Saturday, January 30, 2010

Week in review (1/24 to 1/30)

What do you do with a product that just two months ago was named the best invention of 2009? Well, what else? If you're the federal government, you scrap it. That appears to be in the future for the Ares I rocket.

People from Stennis Space Center, Miss., and Michoud Assembly Facility in New Orleans - and a host of other locations with NASA facilities - will be paying close attention Monday when President Barack Obama releases his budget request for fiscal year 2011. Published reports say it will include no money to fund the Constellation Program, NASA's Bush-era project to return astronauts to the moon and beyond.

And it won't just be the NASA workers that will be paying attention. Any company involved in building the Ares I, Ares V, Orion crew capsule, Altair Lunar Lander or lunar bases will be taking note of the budget request. And who can blame them? We're talking billions of dollars worth of work and thousands of jobs, some with NASA, some with contractors.

Reports indicate the administration wants NASA to forget about going back to the moon and instead focus on earth science projects like research on global warming. The budget reportedly calls for extending the life of the International Space Station and having commercial companies develop vehicles to ferry astronauts to the ISS. It means an entirely new set of winners and losers.

But the budget proposal is simply the opening round of a process that will take months. There will be a lot of hearings, and Congress will get a chance to pounce on the budget – and pounce they will. NASA and the Constellation Program have strong bipartisan support, and what eventually leaves the Hill may look nothing like the document handed to them.

You can bet your tax refund that political forces from California, Texas, Alabama, Florida, Utah and other states with voters who have a stake in the Constellation Program are mustering the troops. Many have already expressed outrage. You'll hear them say the proposed direction shift will end U.S. leadership in space. And for anyone who remembers the space race and the pride of overtaking the Soviet Union, that will resonate.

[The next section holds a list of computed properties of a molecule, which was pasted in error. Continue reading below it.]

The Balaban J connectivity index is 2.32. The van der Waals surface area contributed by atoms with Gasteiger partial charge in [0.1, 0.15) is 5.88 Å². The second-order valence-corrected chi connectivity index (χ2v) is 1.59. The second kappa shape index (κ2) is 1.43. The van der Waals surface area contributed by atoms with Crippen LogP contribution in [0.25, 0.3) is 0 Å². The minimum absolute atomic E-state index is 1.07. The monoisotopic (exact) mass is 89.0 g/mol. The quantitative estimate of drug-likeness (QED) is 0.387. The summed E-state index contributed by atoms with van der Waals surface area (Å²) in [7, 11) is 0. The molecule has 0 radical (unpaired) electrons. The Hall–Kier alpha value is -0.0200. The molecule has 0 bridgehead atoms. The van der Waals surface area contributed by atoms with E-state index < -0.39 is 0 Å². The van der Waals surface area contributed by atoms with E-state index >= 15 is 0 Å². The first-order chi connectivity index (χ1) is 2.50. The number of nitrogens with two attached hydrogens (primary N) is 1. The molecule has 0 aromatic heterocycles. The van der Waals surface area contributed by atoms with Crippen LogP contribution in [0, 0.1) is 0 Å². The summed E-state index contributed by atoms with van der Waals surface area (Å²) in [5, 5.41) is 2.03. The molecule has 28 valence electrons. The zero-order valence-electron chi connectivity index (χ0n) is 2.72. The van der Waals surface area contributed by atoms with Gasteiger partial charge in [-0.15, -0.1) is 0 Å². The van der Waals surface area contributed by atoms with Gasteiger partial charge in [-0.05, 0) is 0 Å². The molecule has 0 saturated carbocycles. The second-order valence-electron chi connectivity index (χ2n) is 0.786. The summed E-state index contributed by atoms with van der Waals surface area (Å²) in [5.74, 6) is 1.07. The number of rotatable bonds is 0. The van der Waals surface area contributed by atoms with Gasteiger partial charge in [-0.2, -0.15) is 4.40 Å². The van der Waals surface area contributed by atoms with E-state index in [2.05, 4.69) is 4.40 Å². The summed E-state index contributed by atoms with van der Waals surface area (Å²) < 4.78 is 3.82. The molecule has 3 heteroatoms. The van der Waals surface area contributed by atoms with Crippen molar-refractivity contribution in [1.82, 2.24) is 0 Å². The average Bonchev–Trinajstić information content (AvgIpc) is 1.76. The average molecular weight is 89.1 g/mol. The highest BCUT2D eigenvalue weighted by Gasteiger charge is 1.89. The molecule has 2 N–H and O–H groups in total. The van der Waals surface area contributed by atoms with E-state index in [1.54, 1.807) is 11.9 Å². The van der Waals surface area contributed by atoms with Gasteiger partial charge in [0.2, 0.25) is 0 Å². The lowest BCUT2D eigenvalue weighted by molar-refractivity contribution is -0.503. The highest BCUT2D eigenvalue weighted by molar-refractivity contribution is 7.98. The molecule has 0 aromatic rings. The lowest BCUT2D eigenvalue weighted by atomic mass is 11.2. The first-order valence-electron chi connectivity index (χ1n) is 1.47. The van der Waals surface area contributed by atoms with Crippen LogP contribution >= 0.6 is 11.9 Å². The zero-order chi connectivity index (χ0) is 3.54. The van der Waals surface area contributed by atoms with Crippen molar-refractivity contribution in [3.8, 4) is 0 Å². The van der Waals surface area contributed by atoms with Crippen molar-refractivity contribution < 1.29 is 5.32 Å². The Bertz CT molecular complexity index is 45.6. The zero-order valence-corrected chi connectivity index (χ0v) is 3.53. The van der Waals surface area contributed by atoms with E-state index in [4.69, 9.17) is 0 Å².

But pride aside, it will boil down to jobs. For an administration that’s placed a priority on job creation, this is a peculiar step. The most immediate impact will be the loss of jobs for those involved in Constellation, including companies like ATK, Boeing and Lockheed Martin.

What's frustrating is just how much money is wasted as directions change from one administration to another. It's happened countless times before, and I suppose we should be used to it by now. In this case, some $9 billion has been spent on Constellation over the past six years, and a lot of intellectual capital has been put into the program.

We can see some of that work right here in the Gulf Coast. Stennis Space Center has been working on the A-3 test stand that will be used to test the Constellation Project’s J-2X engines, and construction is well underway at Michoud Assembly Facility to prepare it for work on the Ares I upper stage and avionics. The most public display of the Constellation Program was in October with the successful test launch in October of the Ares I-X from Kennedy Space Center.